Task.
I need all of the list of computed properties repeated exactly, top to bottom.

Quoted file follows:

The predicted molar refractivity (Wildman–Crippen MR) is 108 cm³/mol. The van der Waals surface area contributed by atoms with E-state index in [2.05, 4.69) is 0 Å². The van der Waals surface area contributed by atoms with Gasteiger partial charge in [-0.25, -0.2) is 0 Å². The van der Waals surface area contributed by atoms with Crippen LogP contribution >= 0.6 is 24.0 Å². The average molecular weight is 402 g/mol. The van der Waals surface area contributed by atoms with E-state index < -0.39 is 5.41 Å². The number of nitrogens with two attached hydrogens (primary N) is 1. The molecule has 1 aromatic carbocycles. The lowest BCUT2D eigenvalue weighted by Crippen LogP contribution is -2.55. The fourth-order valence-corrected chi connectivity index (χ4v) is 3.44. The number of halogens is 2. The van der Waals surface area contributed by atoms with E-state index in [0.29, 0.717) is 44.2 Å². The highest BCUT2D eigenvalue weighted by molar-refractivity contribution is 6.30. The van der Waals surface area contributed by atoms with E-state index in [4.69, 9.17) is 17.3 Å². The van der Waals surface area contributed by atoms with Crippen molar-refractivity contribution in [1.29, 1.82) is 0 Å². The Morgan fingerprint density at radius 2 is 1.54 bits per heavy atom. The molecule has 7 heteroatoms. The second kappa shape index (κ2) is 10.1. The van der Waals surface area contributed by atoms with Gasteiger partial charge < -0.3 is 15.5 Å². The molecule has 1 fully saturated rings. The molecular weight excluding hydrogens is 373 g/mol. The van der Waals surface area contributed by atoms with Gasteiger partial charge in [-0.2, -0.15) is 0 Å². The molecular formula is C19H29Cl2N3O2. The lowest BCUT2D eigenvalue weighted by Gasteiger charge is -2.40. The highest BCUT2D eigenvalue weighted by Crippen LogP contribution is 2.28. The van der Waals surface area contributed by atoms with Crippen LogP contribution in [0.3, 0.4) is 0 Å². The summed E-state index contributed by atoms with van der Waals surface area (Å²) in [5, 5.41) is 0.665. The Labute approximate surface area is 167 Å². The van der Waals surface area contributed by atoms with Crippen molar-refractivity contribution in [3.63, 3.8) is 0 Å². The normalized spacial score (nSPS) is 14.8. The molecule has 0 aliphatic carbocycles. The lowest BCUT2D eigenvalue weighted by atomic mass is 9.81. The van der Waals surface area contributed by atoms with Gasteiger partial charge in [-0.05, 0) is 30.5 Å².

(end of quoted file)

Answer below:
The predicted molar refractivity (Wildman–Crippen MR) is 108 cm³/mol. The van der Waals surface area contributed by atoms with E-state index in [2.05, 4.69) is 0 Å². The van der Waals surface area contributed by atoms with Gasteiger partial charge in [-0.25, -0.2) is 0 Å². The van der Waals surface area contributed by atoms with Crippen LogP contribution >= 0.6 is 24.0 Å². The average molecular weight is 402 g/mol. The van der Waals surface area contributed by atoms with E-state index < -0.39 is 5.41 Å². The number of nitrogens with two attached hydrogens (primary N) is 1. The molecule has 1 aromatic carbocycles. The lowest BCUT2D eigenvalue weighted by Crippen LogP contribution is -2.55. The fourth-order valence-corrected chi connectivity index (χ4v) is 3.44. The number of halogens is 2. The van der Waals surface area contributed by atoms with E-state index in [0.29, 0.717) is 44.2 Å². The highest BCUT2D eigenvalue weighted by molar-refractivity contribution is 6.30. The van der Waals surface area contributed by atoms with E-state index in [4.69, 9.17) is 17.3 Å². The van der Waals surface area contributed by atoms with Crippen molar-refractivity contribution in [1.29, 1.82) is 0 Å². The Morgan fingerprint density at radius 2 is 1.54 bits per heavy atom. The molecule has 7 heteroatoms. The second kappa shape index (κ2) is 10.1. The van der Waals surface area contributed by atoms with Gasteiger partial charge < -0.3 is 15.5 Å². The molecule has 1 fully saturated rings. The molecular weight excluding hydrogens is 373 g/mol. The van der Waals surface area contributed by atoms with Gasteiger partial charge in [-0.2, -0.15) is 0 Å². The molecular formula is C19H29Cl2N3O2. The lowest BCUT2D eigenvalue weighted by Gasteiger charge is -2.40. The highest BCUT2D eigenvalue weighted by Crippen LogP contribution is 2.28. The van der Waals surface area contributed by atoms with Crippen LogP contribution in [0.3, 0.4) is 0 Å². The summed E-state index contributed by atoms with van der Waals surface area (Å²) in [5, 5.41) is 0.665. The Labute approximate surface area is 167 Å². The van der Waals surface area contributed by atoms with Crippen molar-refractivity contribution in [3.63, 3.8) is 0 Å². The normalized spacial score (nSPS) is 14.8. The molecule has 0 aliphatic carbocycles. The lowest BCUT2D eigenvalue weighted by atomic mass is 9.81. The van der Waals surface area contributed by atoms with Gasteiger partial charge in [-0.05, 0) is 30.5 Å².